And during that time there was incredible work happening, but they didn’t tell anybody. They weren’t sharing the story. We had a lot of cultural change that we had to make within the agency, across the agency. So starting with the new executive director and she and I have been working together for the past seven years and our personalities are completely complimentary.
And I’m so fortunate that I have an execut exec director who. Not only is a stellar leader, but trust me to do my job. So I think the biggest changes in our agency specifically was establishing that we’re a brand. So for example, when I first started everybody’s email was different. So it was Bonnie S SPC global and bill at Yahoo.
And I’m like, oh my gosh, are you kidding me right now? so changing something as simple as that, having a unified. Brand. So it’s YSP, sjc.org. Everybody has the same thing. Everybody’s saying the same message and really telling that story just starting from there and not giving up. So finding what connects with people and finding something different, for sure.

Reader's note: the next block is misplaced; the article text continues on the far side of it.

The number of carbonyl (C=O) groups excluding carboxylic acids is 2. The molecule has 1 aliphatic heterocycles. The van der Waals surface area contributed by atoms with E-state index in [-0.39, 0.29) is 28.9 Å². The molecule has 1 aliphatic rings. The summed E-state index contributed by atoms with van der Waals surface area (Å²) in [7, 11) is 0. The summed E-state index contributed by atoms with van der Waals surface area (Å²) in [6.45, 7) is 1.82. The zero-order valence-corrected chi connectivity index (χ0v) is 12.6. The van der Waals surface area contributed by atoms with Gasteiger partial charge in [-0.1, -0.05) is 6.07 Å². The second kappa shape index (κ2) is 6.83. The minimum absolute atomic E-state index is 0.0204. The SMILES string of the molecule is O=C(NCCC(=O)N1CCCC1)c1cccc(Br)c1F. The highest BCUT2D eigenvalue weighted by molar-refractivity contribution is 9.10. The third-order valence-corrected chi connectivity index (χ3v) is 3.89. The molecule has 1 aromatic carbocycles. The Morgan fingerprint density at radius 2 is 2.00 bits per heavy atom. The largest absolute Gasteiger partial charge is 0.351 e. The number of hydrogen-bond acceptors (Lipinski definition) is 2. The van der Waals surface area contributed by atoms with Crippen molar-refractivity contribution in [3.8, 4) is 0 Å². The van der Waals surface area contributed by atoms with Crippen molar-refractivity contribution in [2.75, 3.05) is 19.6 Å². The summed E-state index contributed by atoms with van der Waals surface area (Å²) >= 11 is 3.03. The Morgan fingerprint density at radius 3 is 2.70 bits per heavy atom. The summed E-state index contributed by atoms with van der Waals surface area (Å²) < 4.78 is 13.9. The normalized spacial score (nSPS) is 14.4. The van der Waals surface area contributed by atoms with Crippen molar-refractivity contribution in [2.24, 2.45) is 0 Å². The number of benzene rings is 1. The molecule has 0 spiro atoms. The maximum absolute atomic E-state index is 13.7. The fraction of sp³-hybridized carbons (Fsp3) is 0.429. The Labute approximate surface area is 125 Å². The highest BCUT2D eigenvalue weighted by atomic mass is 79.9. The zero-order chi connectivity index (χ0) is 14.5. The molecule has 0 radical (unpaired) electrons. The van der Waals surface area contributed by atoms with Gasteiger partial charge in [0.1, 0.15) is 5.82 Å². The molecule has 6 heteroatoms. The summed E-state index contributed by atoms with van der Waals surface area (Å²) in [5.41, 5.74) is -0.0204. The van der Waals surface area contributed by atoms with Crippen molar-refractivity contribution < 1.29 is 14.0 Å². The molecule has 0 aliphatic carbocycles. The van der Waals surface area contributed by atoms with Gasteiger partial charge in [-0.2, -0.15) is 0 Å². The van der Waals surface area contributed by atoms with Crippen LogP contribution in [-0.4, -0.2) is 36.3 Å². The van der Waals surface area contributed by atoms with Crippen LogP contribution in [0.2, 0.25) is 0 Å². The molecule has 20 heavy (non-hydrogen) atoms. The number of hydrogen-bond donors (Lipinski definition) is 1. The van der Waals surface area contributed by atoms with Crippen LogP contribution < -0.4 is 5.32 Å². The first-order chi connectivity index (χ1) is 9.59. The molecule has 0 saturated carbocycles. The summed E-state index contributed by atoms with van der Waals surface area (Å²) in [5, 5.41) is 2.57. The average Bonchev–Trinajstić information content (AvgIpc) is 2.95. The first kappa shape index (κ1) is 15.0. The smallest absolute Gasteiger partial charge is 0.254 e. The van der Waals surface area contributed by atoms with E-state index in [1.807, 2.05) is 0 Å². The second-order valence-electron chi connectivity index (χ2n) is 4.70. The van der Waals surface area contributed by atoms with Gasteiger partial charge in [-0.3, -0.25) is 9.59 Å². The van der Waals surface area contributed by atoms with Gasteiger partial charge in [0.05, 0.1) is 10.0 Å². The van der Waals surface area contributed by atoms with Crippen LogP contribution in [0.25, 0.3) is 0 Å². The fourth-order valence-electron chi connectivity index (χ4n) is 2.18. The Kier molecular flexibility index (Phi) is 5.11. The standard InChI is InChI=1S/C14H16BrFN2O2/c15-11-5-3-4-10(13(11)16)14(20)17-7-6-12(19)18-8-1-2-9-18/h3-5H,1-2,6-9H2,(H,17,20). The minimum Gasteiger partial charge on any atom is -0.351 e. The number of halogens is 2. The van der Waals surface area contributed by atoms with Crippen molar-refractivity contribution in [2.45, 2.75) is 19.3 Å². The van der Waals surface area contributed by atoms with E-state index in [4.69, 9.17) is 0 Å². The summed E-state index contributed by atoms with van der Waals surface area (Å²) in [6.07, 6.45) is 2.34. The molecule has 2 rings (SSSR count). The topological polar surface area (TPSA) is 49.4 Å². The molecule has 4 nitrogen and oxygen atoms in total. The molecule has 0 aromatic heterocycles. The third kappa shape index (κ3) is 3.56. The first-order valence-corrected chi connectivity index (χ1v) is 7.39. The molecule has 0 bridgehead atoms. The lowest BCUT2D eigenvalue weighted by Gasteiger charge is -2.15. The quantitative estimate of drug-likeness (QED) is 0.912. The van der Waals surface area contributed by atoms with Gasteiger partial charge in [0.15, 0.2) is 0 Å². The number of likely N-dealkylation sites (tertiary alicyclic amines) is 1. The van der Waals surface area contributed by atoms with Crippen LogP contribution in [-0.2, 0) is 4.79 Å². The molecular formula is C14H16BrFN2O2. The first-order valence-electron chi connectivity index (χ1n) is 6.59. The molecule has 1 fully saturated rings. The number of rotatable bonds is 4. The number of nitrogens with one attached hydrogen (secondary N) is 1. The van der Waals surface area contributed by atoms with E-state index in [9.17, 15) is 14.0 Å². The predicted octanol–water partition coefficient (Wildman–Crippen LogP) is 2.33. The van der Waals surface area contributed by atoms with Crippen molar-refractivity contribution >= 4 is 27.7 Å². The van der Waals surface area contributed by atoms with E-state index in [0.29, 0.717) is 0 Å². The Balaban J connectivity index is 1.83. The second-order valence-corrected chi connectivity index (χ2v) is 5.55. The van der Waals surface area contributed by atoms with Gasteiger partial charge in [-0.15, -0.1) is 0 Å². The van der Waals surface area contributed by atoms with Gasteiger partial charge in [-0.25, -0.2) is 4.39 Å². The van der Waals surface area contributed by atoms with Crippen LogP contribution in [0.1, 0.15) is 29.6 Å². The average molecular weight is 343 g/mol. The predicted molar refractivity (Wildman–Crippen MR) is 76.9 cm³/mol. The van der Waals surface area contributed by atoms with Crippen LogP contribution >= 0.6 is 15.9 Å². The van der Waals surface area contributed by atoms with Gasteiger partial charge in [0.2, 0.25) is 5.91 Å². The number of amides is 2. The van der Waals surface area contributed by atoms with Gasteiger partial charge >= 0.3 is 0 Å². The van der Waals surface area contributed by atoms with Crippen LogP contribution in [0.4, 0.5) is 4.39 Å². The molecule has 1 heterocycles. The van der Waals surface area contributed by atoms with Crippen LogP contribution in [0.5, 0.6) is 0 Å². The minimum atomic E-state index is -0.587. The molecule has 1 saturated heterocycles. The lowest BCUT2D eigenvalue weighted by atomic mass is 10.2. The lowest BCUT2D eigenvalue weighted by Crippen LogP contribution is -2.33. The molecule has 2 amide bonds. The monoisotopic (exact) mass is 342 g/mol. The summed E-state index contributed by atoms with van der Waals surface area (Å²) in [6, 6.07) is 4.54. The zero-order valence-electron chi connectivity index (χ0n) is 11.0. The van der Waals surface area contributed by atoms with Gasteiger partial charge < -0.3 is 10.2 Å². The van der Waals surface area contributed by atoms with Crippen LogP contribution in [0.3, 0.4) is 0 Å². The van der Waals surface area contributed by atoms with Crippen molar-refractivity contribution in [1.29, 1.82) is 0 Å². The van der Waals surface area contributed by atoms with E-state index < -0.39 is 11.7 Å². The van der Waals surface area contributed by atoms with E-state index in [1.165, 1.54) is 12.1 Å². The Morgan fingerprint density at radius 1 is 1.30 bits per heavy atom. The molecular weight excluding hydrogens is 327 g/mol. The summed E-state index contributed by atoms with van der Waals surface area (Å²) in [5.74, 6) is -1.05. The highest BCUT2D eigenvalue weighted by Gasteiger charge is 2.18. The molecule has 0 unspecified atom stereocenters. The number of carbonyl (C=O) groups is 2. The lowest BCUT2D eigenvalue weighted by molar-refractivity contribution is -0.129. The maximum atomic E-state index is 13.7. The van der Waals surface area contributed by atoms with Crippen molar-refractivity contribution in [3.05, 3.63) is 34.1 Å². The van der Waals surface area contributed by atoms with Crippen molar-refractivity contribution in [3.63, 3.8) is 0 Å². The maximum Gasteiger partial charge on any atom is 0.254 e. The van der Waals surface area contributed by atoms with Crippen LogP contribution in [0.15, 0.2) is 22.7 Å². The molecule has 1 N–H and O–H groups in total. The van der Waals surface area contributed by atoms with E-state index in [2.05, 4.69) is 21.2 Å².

So one of our biggest fundraisers that we do now, this will be our sixth year and we pick something that nobody else was doing in our community. And it. Really been great for us. Please tell
Kimberly: what is
Christina McGovern: this awesome fundraiser? Six years ago, we partnered with over the edge, which you may have heard about.
It’s a fundraiser where we have people repel on the side of a building. And so in our case, The young people that we serve are on the edge of poverty and homelessness and abuse and neglect and things like that. So it was really fitting. But the flip side of, of that is they’re on the edge of greatness, right?
They’re on the edge of resiliency. And so looking at that from both sides of it and no one else in our region was. Doing this event. And of course the first year we did it, we had no idea what we were doing. The event itself. We did pretty well. We raised $70,000 the very first year that we did it. We partner with an existing downtown south bend group in our community.
So there’s already a party going on. So I don’t have to fundraise and create a party. I can just join in. And now we’re a part of that event. So last year we raised 126,000, which was our, our fifth year. And I was very pleased. Wow. So.
Kimberly: First of all, what an incredible connection to an event really suits your mission so well, and then to have learned, oh, maybe we should be doing this and partnering with another organization to maximize attention attendance, all of that.